Fun Facts About Austria

September 3, 2019

Paul Kay

Are you thinking of traveling to Europe? Are you looking for Europe vacation ideas? We have fun facts about Austria in this post. Since you are a traveler, you are probably looking for destinations or vacations. Austria is somewhere you should explore. Maybe it’s already on your bucket list? As a traveler, here are some fun facts to consider about Austria.

Austria is rich with history, architecture, culture and natural beauty. Here’s a brief history of this great country and some facts on its tourism.

Early Austria History

Like so much of Europe, the Romans were a big part of Austria’s history. Before it was known as Austria or the Eastern Realm, Celtic natives lived in the land. Both salt and iron were major sources of economic trading. By the first century BC, the Celts were trading with the Roman Empire. The Romans later absorbed the area, and it became a province.

Holy Roman Emperor Charlemagne Stained Glass, Cologne Cathedral. Germany

Holy Roman Emperor Charlemagne

Rome ruled Austria and its neighbors for 500 years. By the end of the eighth century, Charlemagne was in lower Austria and established the Carolingian East March. After Charlemagne came the Babenbergs, a Bavarian noble family entrusted with the administration of the region in 976.

The Babenbergs expanded their power in the centuries that followed. In 1156, Austria was elevated to the status of a duchy and granted important privileges. By the time the last male Babenberg died in the mid-13th century, the dynasty had significantly expanded.

The Habsburgs

The Babenberg period was followed by the Habsburgs, who came from Swabia. Maybe you’ve never heard of Swabia? I hadn’t heard of it either. It was an area of southwest Germany and eastern Switzerland and Alsace. European boundaries were changing all the time!

In 1246, the Habsburgs took control of the duchy of Austria. In the late 13th century, Rudolf I became the first of the line to be elected as Holy Roman Emperor. His son, Albert I, succeeded him. In 1438, Albert II continued to rule for the Habsburgs. He was followed by Frederick III.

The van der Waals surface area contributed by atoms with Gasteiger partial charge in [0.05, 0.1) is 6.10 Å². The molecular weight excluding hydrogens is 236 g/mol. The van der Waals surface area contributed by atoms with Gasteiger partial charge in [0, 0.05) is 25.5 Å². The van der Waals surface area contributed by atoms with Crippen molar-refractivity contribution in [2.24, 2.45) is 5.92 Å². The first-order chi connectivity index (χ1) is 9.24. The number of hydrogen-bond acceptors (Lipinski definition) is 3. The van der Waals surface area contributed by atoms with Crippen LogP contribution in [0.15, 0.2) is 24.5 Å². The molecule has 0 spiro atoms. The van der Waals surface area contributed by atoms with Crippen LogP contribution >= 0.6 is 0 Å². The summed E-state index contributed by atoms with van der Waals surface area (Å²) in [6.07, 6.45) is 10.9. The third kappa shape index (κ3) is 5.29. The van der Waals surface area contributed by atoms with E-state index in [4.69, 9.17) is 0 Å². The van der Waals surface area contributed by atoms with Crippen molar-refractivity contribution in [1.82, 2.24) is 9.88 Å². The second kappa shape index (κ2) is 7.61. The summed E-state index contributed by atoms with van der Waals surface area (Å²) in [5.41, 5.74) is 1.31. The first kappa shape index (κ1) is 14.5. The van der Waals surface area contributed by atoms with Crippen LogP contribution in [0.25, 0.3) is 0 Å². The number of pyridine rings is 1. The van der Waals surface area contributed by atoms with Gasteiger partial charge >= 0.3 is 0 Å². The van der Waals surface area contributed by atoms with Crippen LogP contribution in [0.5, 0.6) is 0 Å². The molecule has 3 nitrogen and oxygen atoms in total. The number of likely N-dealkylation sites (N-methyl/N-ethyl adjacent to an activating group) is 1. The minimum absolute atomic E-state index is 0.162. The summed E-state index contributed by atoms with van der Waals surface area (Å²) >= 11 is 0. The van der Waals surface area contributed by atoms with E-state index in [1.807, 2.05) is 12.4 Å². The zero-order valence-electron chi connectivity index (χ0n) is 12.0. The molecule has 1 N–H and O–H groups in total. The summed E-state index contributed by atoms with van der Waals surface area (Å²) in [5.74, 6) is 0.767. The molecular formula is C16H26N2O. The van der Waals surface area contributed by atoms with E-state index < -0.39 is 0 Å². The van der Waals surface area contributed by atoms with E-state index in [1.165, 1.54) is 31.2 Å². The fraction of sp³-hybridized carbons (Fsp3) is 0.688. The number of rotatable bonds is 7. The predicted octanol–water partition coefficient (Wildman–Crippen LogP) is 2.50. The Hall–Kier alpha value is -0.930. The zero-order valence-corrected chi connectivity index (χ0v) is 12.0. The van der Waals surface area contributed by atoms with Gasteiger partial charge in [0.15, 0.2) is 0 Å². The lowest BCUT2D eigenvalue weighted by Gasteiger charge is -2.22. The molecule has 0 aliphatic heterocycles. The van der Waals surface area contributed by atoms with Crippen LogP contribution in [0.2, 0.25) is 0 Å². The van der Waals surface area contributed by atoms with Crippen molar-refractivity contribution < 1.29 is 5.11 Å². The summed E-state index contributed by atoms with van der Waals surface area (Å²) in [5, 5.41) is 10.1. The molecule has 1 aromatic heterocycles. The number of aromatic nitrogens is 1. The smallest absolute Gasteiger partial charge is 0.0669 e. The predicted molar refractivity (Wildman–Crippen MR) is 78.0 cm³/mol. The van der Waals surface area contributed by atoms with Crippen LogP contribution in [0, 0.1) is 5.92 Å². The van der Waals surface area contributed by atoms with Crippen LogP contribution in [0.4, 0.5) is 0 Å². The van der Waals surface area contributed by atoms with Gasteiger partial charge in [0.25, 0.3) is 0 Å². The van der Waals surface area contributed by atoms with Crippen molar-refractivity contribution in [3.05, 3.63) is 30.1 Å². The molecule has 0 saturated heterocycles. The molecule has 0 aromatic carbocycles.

Frederick consolidated Habsburg rule in Germany and expanded the domain to the east. He later signed the Concordat of Vienna with Pope Nicholas V. This agreement allowed the Habsburgs some independence from the control of the church.

In 1522, the Habsburg dynasty split between a Spanish and an Austrian line. The Austrian portion included Bohemia and Hungary when the last Jagiellonian king died in 1526. During the 16th and 17th centuries, the Ottoman Empire expanded through Europe. But they were pushed away from Vienna twice. Since the Ottomans couldn’t expand, Austria took additional territory.

A Modern Government

Empress Maria Theresia of Habsburg Monument, Maria Theresien Platz, Vienna, Austria

Monument to Empress Maria Theresia of Habsburg in Vienna

In the second half of the 18th century, Empress Maria Theresa and her son, Joseph II, introduced major reforms that provided the framework for a modern government.

The Napoleonic Wars dissolved what was the Holy Roman Empire. In 1806, Emperor Francis II, who ruled for the Holy Roman Empire, renounced the Roman imperial crown. Napoleon’s army defeated the troops of the Holy Roman Empire at the Battle of Austerlitz.

The Habsburgs now weren’t as powerful, and they conceded to a dual monarchy. In 1867, Emperor Francis Joseph approved the duality of Austria-Hungary. This multinational state lasted until the end of the First World War.

After World War I

As the surviving state of the former dual monarchy, Austria was proclaimed a republic in 1918. It was a small republic and it suffered from both economic and political tensions. The May Constitution of 1934 created an authoritarian corporate state of Austrofascism. Just two months later, Austrian Nazis staged a July coup, resulting in the assassination of Chancellor Engelbert Dollfuss.

The coup ultimately failed, but Adolf Hitler succeeded in annexing Austria on March 12, 1938, as Ostmark. After the Second World War, Austria was divided into four occupation zones. In 1955, it became an independent sovereign state, the Second Republic, that we know today.

On one of our tours of Austria, our guide told us Hitler was initially considered to be a leader of hope. Austria and Germany suffered greatly after the First World War. Hitler promised prosperity and better living. It was only after he annexed the country that the Austrian people felt betrayed.

Visiting Today

Today, tourism in Austria is important to its economy. Vienna is the top city for tourism, but in winter Salzburg attracts plenty of tourists to ski and enjoy the mountains.

Madeline and I thought Vienna was remarkable for the preservation of its wonderful palaces. Some places, like Schönbrunn Palace, displays many period rooms for tours. Other castles have turned into museums. It’s a photographic dream when you can walk the streets and see one magnificent building after another. We had no idea so many impressive structures still stood on the streets of Vienna.

Vienna sits in the northeast corner of Austria making easy day trips to the Czech Republic, Slovakia or Hungary. We visited Prague, which is the farthest away, about three hours by car. Bratislava in Slovakia is a short one-hour trip by train. And Budapest is two and a half hours by train. You easily can get a day tour with a driver to see the city and come back.

You’ll enjoy your visit to Austria, particularly Vienna. It’s a magically historic and beautiful city.

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